Double-dip La Niña

The lead character in the 2011 climate story was La Niña—the cool phase of the El Niño-Southern Oscillation—which chilled the central and eastern tropical Pacific at both the start and the end of the year. These natural cooling events have a long reach: many of the big climate events of 2011, including famine-inducing drought in East Africa, an above-average hurricane season in the Atlantic, and record rainfall in many parts of Australia, are common “side effects” of La Niña.

The La Niña that was underway at the start of 2011 was among the strongest in the historical record. By late spring, waters had warmed to “neutral” conditions. La Niña re-developed more weakly in the fall, and the tropical Pacific chilliness continued into spring of 2012.

La Niña usually lowers the global average surface temperature, but you could only call 2011 “cool” in comparison to Earth’s warmest years—most of which have occurred in the past decade. With an average temperature between 0.07 and 0.16 degrees Celsius (0.13 and 0.29 degrees Fahrenheit) warmer than the 1981–2010 average, 2011 was among the 12 warmest years since historical records began 132 years ago.

La Niña influences more than just the global surface temperature. During La Niña, the easterly trade winds in the Pacific strengthen; tropical rainfall is suppressed in the eastern Pacific and enhanced in the western Pacific; the Pacific jet stream meanders farther north than usual. Many of the big climate events of 2011 were classic examples of the long-distance connections between La Niña and seasonal climate in places around the world.

Certain climate patterns are more likely during La Niña years, including unusually wet summers in Australia, and warm, dry winters in the U.S. South. Maps adapted by climate climate.gov team, based on originals by NOAA’s Climate Prediction Center.

At the top of the list was a devastating drought in East Africa that, combined with social and political factors, led to food insecurity in parts of Ethiopia and Kenya and outright famine in Somalia. Rainfall in the Horn of Africa is sharply seasonal, with one rainy season in the fall (September-December) and another in spring (March-May). The fall rains are closely tied to La Niña and El Niño, with La Niña frequently suppressing rain.

With La Niña in place at the end of 2010, the fall rainy season in East Africa failed to deliver even a quarter of the normal moisture to the region. The subsequent failure of the 2011 spring rains—which recent research has connected to the long-term warming trend in the Pacific—pushed the region into a drought that the U.N. Food and Agriculture Organization described as the worst in 60 years.

South of the equator, however, Australia was getting soaked for the second year in a row. The annual average rainfall was very-much above average for the majority of the country in 2011, and many places received record rainfall, including large parts of Northern Territory and Western Australia. The early part of the year—during the stronger La Niña—brought record-breaking rain to places farther east, including much of New South Wales and Victoria.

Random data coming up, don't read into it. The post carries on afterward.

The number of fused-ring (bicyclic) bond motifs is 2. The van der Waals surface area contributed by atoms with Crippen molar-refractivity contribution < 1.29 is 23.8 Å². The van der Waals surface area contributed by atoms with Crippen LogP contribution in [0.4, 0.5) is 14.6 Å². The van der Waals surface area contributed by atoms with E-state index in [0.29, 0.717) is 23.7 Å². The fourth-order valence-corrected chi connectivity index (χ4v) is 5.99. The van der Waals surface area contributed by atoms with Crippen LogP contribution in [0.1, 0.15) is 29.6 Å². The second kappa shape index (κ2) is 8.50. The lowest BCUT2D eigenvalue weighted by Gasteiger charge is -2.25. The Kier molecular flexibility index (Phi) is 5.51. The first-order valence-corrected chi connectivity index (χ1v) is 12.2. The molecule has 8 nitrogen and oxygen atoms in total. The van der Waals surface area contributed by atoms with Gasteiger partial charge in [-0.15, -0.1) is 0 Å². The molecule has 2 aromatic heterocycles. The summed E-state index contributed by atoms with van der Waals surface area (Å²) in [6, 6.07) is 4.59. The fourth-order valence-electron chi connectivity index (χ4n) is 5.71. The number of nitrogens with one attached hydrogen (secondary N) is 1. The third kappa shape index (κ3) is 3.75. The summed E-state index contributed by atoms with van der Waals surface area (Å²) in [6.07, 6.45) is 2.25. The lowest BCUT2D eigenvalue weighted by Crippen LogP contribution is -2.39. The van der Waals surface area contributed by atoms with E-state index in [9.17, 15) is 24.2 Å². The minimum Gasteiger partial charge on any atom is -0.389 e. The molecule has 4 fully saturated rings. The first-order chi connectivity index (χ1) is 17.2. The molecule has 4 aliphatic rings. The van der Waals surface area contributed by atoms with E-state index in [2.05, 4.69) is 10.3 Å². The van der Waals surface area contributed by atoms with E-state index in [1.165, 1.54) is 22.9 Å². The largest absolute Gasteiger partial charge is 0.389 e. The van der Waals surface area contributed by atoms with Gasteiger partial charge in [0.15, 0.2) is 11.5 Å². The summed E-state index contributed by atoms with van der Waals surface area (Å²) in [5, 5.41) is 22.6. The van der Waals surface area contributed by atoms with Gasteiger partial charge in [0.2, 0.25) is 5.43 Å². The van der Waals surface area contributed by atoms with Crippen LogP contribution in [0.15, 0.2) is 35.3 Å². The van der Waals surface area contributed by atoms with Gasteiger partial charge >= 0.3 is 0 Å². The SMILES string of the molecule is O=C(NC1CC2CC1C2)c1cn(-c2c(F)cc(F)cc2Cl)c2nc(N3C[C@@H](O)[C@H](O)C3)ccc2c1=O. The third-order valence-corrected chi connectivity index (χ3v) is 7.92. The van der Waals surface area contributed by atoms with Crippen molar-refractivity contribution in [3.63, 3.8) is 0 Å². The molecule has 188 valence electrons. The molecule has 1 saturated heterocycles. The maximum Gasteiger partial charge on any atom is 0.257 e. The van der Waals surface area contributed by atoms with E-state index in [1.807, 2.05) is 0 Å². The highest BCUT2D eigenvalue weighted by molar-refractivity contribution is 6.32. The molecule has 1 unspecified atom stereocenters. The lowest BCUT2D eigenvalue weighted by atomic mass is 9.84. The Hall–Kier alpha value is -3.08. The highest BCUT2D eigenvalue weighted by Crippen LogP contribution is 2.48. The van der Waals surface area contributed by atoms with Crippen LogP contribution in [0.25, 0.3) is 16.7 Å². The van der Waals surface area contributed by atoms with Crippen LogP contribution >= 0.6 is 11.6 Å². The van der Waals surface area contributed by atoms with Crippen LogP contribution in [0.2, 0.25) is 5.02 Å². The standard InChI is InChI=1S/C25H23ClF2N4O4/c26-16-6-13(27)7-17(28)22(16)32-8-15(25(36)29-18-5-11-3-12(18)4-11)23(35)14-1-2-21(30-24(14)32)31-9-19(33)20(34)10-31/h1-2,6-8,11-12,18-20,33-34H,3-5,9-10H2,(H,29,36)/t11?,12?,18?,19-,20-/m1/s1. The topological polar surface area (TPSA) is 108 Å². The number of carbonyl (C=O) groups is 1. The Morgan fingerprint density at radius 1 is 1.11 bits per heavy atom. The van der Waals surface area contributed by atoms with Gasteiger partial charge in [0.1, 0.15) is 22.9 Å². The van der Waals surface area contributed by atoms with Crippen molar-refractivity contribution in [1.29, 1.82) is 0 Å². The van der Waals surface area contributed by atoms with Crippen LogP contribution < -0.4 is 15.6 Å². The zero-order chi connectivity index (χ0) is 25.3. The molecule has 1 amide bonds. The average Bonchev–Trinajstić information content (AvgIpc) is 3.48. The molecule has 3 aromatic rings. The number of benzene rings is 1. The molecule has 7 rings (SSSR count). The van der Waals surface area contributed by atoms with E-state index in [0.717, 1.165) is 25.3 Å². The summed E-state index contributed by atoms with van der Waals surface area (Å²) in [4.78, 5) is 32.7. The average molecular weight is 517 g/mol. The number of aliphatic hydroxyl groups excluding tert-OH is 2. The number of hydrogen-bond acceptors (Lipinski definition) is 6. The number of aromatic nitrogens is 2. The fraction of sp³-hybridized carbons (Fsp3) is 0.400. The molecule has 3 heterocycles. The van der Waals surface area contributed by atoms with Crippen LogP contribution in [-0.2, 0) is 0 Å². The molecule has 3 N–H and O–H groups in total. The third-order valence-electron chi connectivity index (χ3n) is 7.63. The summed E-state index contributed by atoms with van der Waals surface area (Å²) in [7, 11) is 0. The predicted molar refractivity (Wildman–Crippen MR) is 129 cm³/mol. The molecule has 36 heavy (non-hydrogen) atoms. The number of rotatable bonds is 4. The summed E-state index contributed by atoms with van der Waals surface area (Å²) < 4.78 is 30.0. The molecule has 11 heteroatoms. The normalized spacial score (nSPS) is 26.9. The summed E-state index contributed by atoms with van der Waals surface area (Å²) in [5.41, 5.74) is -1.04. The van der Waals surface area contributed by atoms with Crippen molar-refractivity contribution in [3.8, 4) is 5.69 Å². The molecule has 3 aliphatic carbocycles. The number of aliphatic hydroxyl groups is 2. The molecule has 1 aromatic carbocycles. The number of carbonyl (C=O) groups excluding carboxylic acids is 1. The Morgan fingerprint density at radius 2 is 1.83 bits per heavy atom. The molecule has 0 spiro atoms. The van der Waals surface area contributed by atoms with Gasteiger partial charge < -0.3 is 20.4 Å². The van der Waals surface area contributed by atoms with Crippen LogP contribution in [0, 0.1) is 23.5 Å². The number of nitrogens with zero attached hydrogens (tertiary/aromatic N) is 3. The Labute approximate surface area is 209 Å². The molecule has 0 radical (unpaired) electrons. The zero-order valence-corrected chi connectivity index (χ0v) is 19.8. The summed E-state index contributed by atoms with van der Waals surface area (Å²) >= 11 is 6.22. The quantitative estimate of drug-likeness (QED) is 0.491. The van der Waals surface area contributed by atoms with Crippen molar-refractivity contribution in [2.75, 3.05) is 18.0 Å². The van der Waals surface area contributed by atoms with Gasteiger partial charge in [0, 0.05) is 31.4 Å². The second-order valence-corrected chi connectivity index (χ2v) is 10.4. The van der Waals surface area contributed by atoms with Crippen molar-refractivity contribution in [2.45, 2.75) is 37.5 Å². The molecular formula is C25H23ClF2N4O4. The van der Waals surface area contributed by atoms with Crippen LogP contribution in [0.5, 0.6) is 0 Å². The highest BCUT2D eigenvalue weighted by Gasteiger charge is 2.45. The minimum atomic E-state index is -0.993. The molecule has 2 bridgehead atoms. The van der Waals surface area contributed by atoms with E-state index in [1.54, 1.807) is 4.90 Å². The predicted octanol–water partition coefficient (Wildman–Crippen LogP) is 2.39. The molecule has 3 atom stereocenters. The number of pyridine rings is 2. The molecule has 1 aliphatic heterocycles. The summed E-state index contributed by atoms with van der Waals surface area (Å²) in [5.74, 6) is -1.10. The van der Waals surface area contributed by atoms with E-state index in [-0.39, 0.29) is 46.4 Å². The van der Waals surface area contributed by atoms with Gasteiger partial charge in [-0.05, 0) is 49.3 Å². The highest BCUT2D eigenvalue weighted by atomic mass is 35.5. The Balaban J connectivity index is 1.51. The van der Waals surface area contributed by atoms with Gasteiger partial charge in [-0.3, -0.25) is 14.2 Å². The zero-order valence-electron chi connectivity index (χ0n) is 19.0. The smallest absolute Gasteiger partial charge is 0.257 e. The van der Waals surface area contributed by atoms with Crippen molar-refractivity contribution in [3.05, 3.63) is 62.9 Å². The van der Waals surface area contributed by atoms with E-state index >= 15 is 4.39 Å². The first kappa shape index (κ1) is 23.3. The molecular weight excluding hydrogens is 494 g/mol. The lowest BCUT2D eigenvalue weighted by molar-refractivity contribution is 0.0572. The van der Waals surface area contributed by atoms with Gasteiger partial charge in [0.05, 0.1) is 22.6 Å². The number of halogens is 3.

Further demonstrating the ability of La Niña to tip a region’s climate toward its natural extremes, La Niña likely contributed to the continuation of historic drought in northern Mexico and the southern United States in 2011. In some parts of Texas, New Mexico, Oklahoma, and Louisiana summer heat conspired with the exceptional dryness to break records for cumulative drought impacts on water storage, including reservoirs and ground water. Across the border, 85 percent of Mexico was affected by some level of drought in June, and the country suffered its worst forest fire season in history, with an estimated 2.4 million acres burned.

In late June, severe to exceptional drought spread across a wide portion of the southern U.S. and northern Mexico. Maps by climate.gov team, based on data from the North American Drought Monitor project.

In general, the strongest impacts of La Niña or El Niño events are felt in fall and winter. But the summer of 2011 was sandwiched between two La Niña events, which meant that the 2011 Atlantic hurricane season couldn’t escape La Niña’s long reach. For the second year in a row, the Atlantic basin experienced above-average activity, which is a common side effect of La Niña.

As 2011 drew to a close, La Niña kept its grip on the Pacific. That the 2011 global average surface temperature ranked so near the top ten warmest years on record despite the “double-dip” influence of La Niña is one of many indications of long-term climate warming. Including the 2011 temperature, the rate of warming since 1971 is now between 0.14° and 0.17° Celsius per decade (0.25°-0.31° Fahrenheit), and 0.71-0.77° Celsius per century (1.28°-1.39° F) since 1901.

Article by Rebecca Lindsey. Reviewed by Deke Arndt and Jessica Blunden. The full State of the Climate in 2011 report is available as a pdf from the National Climatic Data Center.

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Reviewer: 
Jessica Blunden
Deke Arndt